Concerning Lions Make a Splash In Chattanooga’s Indie Music Scene

By Grahm Long

Grahm-long@mocs.utc.edu

CHATTANOOGA, Tenn. (UTC/The Loop) — From their polished vocals to their seamless integration of jazz and folk rock, The Concerning Lions are emerging as a bright spot in Chattanooga’s independent rock scene.

As their Facebook biography page states, “Split between Nashville and Chattanooga, Concerning Lions is a quintet divided geographically, but united by writing songs they enjoy performing together.”

The group’s formation goes back to a childhood bond between leader singer and UTC student Brian Beise and multi-instrumentalist Jonathan Durham.

After a couple of years playing various gigs in downtown Chattanooga with Beise, Durham discovered lead guitarist Chase Gamble and banjoist Daniel Hallum. Through Gamble, the band acquired drummer and fellow UTC student, Nathan Miller.

The fall of 2008 marked the quintet’s debut at The North Chatt Cat, a bar located on Frazier Avenue in the downtown area. Click here to listen how the Concerning Lions got their big break.

The North Chatt Cat, located on 346 Frazier Avenue

While the band generated buzz among music enthusiasts in the region, it also captured the attention of the Sodium Glow record company in Nashville, TN.

David Terry, one of the producers at Sodium Glow, had previously worked with Beise under an internship during high school. However, it was Durham’s connection to Terry that sent them to Nashville.

The meeting with Terry produced the band’s five song EP album titled A Movement Back and Forth, which released in the fall of 2009.

“On the first track of Concerning Lions’ debut EP, A Movement Back and Forth, singer Brian Beise implores: ‘Meet us,’” says Paste Magazine columnist, Rachel Bailey. “Canon” offers a salutation of acoustic strumming and stretchy electric yawns, punctuated by banjo interjections and the occasional tambourine jingle, suggesting the Tennessee mountains from whence these Lions hail.”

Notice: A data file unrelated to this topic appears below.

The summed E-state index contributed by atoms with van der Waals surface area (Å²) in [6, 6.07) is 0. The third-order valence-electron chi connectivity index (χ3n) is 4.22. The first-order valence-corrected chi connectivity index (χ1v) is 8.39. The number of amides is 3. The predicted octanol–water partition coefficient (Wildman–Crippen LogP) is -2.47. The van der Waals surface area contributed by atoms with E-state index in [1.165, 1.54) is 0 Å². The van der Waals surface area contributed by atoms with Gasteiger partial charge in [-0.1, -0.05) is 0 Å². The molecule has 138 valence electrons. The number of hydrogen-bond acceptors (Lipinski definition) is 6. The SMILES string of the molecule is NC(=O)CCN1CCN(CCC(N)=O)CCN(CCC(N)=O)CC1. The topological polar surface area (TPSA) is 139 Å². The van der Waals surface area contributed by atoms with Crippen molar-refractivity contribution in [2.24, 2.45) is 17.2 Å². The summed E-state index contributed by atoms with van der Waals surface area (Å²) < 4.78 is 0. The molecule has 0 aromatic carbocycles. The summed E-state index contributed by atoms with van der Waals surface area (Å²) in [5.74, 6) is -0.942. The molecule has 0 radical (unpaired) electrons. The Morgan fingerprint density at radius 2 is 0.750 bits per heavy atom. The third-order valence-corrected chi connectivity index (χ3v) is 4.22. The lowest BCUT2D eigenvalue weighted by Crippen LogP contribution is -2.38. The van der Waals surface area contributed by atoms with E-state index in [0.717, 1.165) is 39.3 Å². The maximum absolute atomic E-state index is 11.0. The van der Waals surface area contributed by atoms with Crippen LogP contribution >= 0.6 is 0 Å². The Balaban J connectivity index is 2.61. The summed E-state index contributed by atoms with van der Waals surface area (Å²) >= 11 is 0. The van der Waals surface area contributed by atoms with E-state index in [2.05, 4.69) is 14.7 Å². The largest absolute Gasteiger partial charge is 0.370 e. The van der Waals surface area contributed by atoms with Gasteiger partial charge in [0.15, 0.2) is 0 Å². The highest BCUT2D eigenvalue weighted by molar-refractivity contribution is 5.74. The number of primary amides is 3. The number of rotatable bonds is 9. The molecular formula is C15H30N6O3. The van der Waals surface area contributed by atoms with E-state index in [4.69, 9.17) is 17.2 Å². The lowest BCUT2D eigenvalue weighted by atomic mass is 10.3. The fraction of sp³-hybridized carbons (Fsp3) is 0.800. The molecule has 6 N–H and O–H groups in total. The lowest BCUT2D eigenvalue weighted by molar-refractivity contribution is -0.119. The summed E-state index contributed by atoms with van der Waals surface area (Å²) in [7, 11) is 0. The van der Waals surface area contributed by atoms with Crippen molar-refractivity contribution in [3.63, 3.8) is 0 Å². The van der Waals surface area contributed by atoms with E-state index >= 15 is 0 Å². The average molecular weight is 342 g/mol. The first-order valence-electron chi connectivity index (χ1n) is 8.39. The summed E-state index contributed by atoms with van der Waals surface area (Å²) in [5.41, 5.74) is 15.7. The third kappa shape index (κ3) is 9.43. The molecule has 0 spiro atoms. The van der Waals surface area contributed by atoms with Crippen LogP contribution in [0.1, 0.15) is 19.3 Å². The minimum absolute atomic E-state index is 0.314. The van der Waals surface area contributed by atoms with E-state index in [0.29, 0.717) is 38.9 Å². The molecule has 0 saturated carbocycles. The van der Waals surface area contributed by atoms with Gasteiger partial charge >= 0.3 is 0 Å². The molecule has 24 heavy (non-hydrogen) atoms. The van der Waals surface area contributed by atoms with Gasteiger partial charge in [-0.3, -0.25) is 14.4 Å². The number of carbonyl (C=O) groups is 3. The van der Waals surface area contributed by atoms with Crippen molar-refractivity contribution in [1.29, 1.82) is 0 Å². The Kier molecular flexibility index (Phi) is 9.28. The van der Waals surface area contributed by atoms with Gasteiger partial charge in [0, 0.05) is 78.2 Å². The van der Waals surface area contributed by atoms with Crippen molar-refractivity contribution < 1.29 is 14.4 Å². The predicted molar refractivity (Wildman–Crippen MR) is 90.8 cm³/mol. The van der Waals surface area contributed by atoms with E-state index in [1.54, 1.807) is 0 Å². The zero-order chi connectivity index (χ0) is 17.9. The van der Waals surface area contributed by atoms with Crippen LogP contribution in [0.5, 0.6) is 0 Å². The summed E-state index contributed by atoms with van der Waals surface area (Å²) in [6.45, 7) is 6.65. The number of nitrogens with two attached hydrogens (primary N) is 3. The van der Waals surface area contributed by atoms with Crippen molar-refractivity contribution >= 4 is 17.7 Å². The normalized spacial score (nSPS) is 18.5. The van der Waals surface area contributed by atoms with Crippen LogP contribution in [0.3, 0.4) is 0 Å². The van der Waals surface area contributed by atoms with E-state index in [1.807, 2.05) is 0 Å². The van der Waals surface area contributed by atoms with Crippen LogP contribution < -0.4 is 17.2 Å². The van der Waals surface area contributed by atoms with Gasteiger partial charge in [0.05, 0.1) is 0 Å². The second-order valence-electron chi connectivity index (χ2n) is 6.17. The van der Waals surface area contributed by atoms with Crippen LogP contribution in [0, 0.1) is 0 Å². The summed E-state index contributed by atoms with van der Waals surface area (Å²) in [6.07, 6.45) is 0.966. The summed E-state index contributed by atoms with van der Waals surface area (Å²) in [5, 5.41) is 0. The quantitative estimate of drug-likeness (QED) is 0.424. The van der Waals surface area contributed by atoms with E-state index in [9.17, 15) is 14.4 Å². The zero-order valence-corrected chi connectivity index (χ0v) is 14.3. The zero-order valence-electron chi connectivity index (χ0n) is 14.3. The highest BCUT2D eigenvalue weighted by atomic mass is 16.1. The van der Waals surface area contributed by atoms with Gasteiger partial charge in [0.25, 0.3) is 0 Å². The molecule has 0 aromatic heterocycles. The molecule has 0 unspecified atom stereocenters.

The band’s first time in the studio was not only a rewarding experience but also a learning one as well.

“Recording the drums in the studio was interesting, sometimes your hands and feet are not on the beat they should be, but it was good – it made me a better drummer,” says Miller. “It allowed me to listen to things that I never knew that I did before, either good or bad. It was pretty tough at times, because I had to redo things over and over again.”

The Concerning Lions: Pictured from left to right - lead guitarist Chase Gamble, drummer Nathan Miller, banjoist Daniel Hallum, multi-instrumentalist Jonathan Durham, and lead singer Brian Biese.

Beise says the process of composing music has made the band “more intentional about exploring and listening to music.” Brian Biese tells how the Concerning Lions made him a better musician

Recently, the Concerning Lions released a live-in-studio, full length, sophomore album titled The Winter Set.

“Every time we get to do a gig, I try to remember that standing up in front of people and playing songs is kind of a ridiculous thing to do,” says Beise. “And to ask them to take it seriously and clap at the end of the song, it’s obscene in a lot of ways and sort of audacious, so you have to be really grateful.”

Young Monster Fuses Local Art and Music Scenes

By Xan Gwaltney

CHATTANOOGA, Tenn. (UTC/The Loop) — If you have seen event posters around town in the last year, chances are you’ve seen the work of the local art collective known as Young Monster.

Young Monster design

Young Monster design

The group started operating over a year ago thanks to a grant from Chattanooga non-profit organization CreateHere, which identifies itself as “an experiment in harnessing the economic potential of creative individuals” to “build Chattanooga’s cultural economy through arts, economic, and cultural development initiatives.”

UTC graduate Nick Dupey founded Young Monster after writing the grant with Heather Lacey, who now works primarily with Do Ya Hear We records.

Currently, the core group consists of Dupey, Zach Hobbs, Alison Burke, and Scott Campbell, and specializes in screen printing, graphic design, and most recently fashion design.

Dupey says, “There’s a rich history of music-based design” and the goal of Young Monster is to “try to develop a design culture around the music scene” in Chattanooga.